Although the April showers haven’t yet stopped, they still brought May flowers – and the outdoor Downtown Evanston Farmers’ Market. The outdoor season of the farmers' market began on May 4 and will continue to take place every Saturday until it is taken indoors after November 2.
Tucked away in a parking lot off of University Place and behind the Hilton Garden Inn, the farmers' market features a long list of vendors selling items from plants to baked goods.
I spoke with novice and veteran vendors alike to see what brought them to the market, what their enterprises are all about and how the recent weather has affected business.
Not Just Cookies Bakery
Owner: Johnathon Bush
First year at the market: He brought his business to the market to grow his customer base in Evanston and at Northwestern.
The Floured Apron
Culinary Director: Dani Zuchovicki
First year at the market: They brought the company to the market both to recruit volunteers and “to expand into the Evanston community, because we get a lot of our students from social service agencies here in Evanston.” “What we love about the Evanston Farmers' Market is that they accept Link and SNAP benefits (a government program that helps low-income individuals and families purchase food), which a lot of our potential students would be involved in,” said Zuchovicki.
About the business: The Floured Apron is a nonprofit that offers a 10-week job training program, including instruction on baking fundamentals, career development courses, and job placement to Chicago women from underserved communities.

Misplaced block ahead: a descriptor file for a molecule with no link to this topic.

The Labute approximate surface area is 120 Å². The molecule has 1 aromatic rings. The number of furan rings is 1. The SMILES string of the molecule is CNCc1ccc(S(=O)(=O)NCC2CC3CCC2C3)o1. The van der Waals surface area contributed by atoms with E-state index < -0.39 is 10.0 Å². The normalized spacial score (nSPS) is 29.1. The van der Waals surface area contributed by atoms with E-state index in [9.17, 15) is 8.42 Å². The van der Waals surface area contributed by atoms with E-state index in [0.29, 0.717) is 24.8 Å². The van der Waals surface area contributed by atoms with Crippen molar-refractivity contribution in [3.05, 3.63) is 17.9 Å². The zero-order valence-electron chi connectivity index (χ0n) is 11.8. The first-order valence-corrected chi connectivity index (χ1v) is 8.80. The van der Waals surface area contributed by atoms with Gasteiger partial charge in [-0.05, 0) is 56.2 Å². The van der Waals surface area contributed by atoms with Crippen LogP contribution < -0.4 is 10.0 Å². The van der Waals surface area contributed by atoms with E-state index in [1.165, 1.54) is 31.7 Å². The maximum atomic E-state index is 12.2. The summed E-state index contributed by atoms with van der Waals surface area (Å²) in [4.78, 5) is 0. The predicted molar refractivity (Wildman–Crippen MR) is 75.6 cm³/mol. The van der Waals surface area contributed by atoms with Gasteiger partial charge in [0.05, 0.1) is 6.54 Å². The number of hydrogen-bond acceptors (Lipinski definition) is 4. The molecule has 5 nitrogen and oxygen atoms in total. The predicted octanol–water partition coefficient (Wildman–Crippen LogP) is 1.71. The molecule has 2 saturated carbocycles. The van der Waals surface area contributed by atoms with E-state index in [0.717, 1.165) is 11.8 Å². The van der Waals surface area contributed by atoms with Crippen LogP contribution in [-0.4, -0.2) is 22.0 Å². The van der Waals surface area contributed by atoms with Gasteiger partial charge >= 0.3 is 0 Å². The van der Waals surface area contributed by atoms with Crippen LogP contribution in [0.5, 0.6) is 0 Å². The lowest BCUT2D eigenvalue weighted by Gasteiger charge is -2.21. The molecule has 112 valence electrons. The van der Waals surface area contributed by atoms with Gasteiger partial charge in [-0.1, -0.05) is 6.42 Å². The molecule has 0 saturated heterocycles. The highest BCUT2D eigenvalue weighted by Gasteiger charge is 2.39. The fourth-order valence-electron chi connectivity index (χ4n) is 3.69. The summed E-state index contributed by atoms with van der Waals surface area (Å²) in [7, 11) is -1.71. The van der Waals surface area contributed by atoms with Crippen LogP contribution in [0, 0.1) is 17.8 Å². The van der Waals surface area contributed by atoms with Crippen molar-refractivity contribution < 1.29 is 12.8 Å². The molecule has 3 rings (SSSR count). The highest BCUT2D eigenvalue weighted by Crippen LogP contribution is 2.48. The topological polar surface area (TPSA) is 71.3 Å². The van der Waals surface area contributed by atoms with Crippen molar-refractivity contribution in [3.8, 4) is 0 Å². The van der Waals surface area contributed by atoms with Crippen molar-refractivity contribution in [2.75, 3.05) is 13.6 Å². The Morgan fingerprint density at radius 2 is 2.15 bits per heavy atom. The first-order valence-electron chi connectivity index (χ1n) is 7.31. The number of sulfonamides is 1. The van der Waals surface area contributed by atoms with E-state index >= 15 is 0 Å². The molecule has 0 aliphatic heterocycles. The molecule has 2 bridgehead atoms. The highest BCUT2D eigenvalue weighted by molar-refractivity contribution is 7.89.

Owner: Nadiya Vuchasta
Reason for coming to the market: Bringing her business to the market was the next big step for her company, since “people recognize you, people try your product, [you] meet with new customers, represent your product to the peoples [sic]. And I think this is [a] good platform for new business, for small business.”
The weather’s effect on business: “It’s sometimes really, really bad because when [it’s] really hot, the cupcakes or macarons or cookies, which have a filling, go and melted [sic]. It’s completely melted [sic]. But when [it’s] cold weather, perfectly. All desserts, they [are] beautiful. So, we like it more cold. Not hot.”
Frosty Productions, affiliated with Patz Maple & Honey Farms
Owner: John Brandell
Ninth year at the market: “I like the market,” he said. “The clientele is very unique and we have a very quality product.”
The weather’s effect on business: The recent storms have not affected the company much “because there are people that come to markets that always come, regardless.”
Employee and nephew of owner: Reese Babbitt
Fifth year at the market: “My uncle’s (owner) been here for 14 or 15 [years], and the family business has been passed on for generations."
The weather’s effect on business: As “the weather really affects the actual farming of the plants,” they are hoping for sunny weather in order to avoid having to “fall back” in their production. “When it’s nice and bright and sunny, usually there’s a lot more people at the market, and that’s when [it] starts to flood in and that’s when it gets really busy,” said Babbitt.
Market staff employee: Kathie Ang
Fifth year at the market: “We have definitely some loyal customers who wait for us every week and buy our tofu, and then we always have some new customers who we introduce the tofu [to] and kind of get them hooked on our product.”
The weather’s effect on business: “The sunnier it is, you know, the more people that are here. If it’s rainy, it definitely keeps some people away. But as the summer goes on, we’ll expect more and more people.”
Noir d’ Ébène Chocolat et Pâtisserie
Owner: Journey Shannon Sudduth
About the business: A chocolate company with the mission of “making Evanston happier”
The weather’s effect on business: “Evanston residents are wonderful and they’re very committed to the market, so no matter what the weather is, they come out and they show out and they share and shine with us.”